High Concentration and Bioactivity of Vancomycin and Aztreonam Eluted from SimplexTM Cement Spacers in Two-Stage Revision of Infected Hip Implants: A Study of 46 Patients at an Average Follow-Up of 107 Days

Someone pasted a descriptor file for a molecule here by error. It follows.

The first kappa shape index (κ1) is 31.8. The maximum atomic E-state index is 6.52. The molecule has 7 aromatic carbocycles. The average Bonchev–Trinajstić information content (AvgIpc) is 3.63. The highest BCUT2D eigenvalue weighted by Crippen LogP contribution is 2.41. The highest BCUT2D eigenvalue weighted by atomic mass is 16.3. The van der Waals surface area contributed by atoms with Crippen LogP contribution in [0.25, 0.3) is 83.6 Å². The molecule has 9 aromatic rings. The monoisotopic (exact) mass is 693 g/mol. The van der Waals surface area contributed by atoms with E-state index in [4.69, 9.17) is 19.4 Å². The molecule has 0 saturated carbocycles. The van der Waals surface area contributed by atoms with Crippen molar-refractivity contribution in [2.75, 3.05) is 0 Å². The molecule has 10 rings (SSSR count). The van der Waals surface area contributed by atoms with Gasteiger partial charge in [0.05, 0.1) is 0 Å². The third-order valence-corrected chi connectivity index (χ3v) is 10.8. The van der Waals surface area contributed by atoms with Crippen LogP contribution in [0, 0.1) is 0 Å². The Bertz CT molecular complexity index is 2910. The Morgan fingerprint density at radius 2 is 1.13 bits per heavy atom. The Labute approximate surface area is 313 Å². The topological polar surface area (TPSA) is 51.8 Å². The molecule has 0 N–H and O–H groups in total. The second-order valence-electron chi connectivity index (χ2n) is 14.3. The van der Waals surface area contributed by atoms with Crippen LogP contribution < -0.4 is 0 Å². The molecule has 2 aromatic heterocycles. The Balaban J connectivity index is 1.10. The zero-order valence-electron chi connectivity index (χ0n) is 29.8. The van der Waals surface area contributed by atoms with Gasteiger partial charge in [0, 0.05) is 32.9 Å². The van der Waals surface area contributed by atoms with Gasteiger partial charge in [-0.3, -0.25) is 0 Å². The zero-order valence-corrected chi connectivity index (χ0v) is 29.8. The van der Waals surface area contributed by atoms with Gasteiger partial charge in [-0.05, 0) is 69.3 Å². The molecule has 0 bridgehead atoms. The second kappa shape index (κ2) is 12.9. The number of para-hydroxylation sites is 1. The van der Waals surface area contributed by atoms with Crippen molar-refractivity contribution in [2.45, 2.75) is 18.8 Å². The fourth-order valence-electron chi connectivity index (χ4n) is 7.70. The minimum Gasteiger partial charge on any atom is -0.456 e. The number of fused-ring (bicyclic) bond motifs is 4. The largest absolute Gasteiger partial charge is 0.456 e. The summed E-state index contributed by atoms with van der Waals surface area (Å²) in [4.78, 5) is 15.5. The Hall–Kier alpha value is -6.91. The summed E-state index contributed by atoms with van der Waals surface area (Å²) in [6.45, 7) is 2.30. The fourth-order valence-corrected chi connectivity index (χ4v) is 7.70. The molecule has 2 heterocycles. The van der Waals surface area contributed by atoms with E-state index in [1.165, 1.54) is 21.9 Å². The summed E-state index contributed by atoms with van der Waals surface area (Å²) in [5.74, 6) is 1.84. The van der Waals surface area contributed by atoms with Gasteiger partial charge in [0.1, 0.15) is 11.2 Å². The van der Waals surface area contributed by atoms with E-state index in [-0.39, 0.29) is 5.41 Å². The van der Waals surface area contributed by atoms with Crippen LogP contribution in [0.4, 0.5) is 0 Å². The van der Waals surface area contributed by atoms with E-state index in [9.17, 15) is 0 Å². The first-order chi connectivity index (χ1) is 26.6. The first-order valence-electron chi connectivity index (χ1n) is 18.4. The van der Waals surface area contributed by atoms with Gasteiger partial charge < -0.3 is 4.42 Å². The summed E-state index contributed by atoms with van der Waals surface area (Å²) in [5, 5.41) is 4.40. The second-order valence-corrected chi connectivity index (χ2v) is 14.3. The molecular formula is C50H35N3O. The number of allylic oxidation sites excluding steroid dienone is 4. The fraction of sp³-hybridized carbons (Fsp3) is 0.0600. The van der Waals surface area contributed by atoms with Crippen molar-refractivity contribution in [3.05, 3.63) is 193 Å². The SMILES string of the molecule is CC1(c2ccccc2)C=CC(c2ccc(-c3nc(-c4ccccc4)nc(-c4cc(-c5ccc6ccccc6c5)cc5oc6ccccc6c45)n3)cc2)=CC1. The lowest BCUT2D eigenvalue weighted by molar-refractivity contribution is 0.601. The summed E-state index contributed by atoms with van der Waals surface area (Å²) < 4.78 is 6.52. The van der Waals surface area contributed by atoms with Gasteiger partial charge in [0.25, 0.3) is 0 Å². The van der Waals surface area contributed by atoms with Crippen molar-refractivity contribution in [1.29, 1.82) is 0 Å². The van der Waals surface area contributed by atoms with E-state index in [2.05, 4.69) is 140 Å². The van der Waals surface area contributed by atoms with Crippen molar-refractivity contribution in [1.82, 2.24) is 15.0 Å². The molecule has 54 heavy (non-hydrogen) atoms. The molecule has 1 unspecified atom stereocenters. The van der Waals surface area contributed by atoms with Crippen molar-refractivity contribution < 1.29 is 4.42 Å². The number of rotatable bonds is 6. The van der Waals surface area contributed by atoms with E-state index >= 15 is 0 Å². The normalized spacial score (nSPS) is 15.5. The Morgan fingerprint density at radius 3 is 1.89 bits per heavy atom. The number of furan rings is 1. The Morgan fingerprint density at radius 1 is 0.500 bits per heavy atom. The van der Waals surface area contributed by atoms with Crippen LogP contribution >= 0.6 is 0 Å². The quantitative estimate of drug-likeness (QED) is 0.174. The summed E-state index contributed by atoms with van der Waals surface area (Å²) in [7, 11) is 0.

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This study investigated the release of antibiotics in vivo, from an articulating polymethylmethacrylate (PMMA) spacer used in two-stage revision arthroplasty of infected hip implants. Forty-six patients who underwent two-stage revision hip arthroplasty for infections were managed with an interim PMMA spacer loaded with a high dose of vancomycin and aztreonam. Serum and aliquots of drainage collected after the first-stage surgery, and joint fluid obtained at the time of the second-stage surgery were analyzed for antibiotic concentrations by high performance liquid chromatography and bioactivity by tube dilution bioassay. Following implantation, the highest levels of antibiotics were measured in aliquots of drainage on the first day (vancomycin: 1538.0±243.6 μg/mL; aztreonam: 1003.5±323.5 μg/mL), decreasing to 571.9±169.4 μg/mL for vancomycin and 313.6±88.3 μg/mL for aztreonam after 7 days. Antibiotic concentrations in serum were very low (vancomycin: 0.58±0.2 μg/mL, range: 0.1-1.6 μg/mL; aztreonam: 0.46±0.3 μg/mL, range: 0.1-0.9 μg/mL at 24 h) and there was no systemic adverse effect. At a mean 107 days after the first-stage surgery, the concentrations of antibiotics in joint fluid were well above the minimal inhibitory concentration of most common microorganisms. The released antibiotics were bioactive against the test organisms. Based on the observed results, we confirmed the safety and effectiveness of in vivo drug delivery from antibiotic-impregnated PMMA hip spacers.

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